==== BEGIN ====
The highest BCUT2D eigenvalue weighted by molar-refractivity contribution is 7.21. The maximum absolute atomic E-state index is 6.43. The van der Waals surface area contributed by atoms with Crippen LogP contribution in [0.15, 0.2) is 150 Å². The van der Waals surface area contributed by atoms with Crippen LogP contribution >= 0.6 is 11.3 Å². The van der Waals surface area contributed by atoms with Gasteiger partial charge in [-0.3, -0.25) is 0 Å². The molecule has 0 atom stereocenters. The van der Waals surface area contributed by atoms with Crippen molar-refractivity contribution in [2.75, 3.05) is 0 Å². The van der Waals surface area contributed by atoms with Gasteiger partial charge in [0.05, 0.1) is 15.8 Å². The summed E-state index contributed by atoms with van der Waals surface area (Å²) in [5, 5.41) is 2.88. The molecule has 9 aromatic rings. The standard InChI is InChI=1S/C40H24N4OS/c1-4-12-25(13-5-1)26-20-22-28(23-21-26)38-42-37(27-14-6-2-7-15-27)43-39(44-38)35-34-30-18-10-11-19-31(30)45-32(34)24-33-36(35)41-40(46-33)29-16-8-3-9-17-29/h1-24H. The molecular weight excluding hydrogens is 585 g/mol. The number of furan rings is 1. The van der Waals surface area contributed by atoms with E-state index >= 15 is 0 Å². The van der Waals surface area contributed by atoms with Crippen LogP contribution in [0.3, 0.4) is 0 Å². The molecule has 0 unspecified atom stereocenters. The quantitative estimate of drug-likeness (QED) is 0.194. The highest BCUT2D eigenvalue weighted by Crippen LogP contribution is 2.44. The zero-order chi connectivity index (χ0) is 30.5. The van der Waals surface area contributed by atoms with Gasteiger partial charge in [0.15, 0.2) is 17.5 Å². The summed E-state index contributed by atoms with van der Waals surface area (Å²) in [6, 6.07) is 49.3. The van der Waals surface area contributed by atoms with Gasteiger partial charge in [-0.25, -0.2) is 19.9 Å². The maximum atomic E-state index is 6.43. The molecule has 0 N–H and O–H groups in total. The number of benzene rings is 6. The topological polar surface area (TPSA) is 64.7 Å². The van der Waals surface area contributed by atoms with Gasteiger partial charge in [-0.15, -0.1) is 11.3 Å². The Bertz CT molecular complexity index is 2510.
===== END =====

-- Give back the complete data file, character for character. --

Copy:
The highest BCUT2D eigenvalue weighted by molar-refractivity contribution is 7.21. The maximum absolute atomic E-state index is 6.43. The van der Waals surface area contributed by atoms with Crippen LogP contribution in [0.15, 0.2) is 150 Å². The van der Waals surface area contributed by atoms with Crippen LogP contribution >= 0.6 is 11.3 Å². The van der Waals surface area contributed by atoms with Gasteiger partial charge in [-0.3, -0.25) is 0 Å². The molecule has 0 atom stereocenters. The van der Waals surface area contributed by atoms with Crippen molar-refractivity contribution in [2.75, 3.05) is 0 Å². The van der Waals surface area contributed by atoms with Gasteiger partial charge in [0.05, 0.1) is 15.8 Å². The summed E-state index contributed by atoms with van der Waals surface area (Å²) in [5, 5.41) is 2.88. The molecule has 9 aromatic rings. The standard InChI is InChI=1S/C40H24N4OS/c1-4-12-25(13-5-1)26-20-22-28(23-21-26)38-42-37(27-14-6-2-7-15-27)43-39(44-38)35-34-30-18-10-11-19-31(30)45-32(34)24-33-36(35)41-40(46-33)29-16-8-3-9-17-29/h1-24H. The molecular weight excluding hydrogens is 585 g/mol. The number of furan rings is 1. The van der Waals surface area contributed by atoms with E-state index >= 15 is 0 Å². The van der Waals surface area contributed by atoms with Crippen LogP contribution in [0.3, 0.4) is 0 Å². The molecule has 0 unspecified atom stereocenters. The quantitative estimate of drug-likeness (QED) is 0.194. The highest BCUT2D eigenvalue weighted by Crippen LogP contribution is 2.44. The zero-order chi connectivity index (χ0) is 30.5. The van der Waals surface area contributed by atoms with Gasteiger partial charge in [0.15, 0.2) is 17.5 Å². The summed E-state index contributed by atoms with van der Waals surface area (Å²) in [6, 6.07) is 49.3. The van der Waals surface area contributed by atoms with Gasteiger partial charge in [-0.25, -0.2) is 19.9 Å². The maximum atomic E-state index is 6.43. The molecule has 0 N–H and O–H groups in total. The number of benzene rings is 6. The topological polar surface area (TPSA) is 64.7 Å². The van der Waals surface area contributed by atoms with Gasteiger partial charge in [-0.15, -0.1) is 11.3 Å². The Bertz CT molecular complexity index is 2510.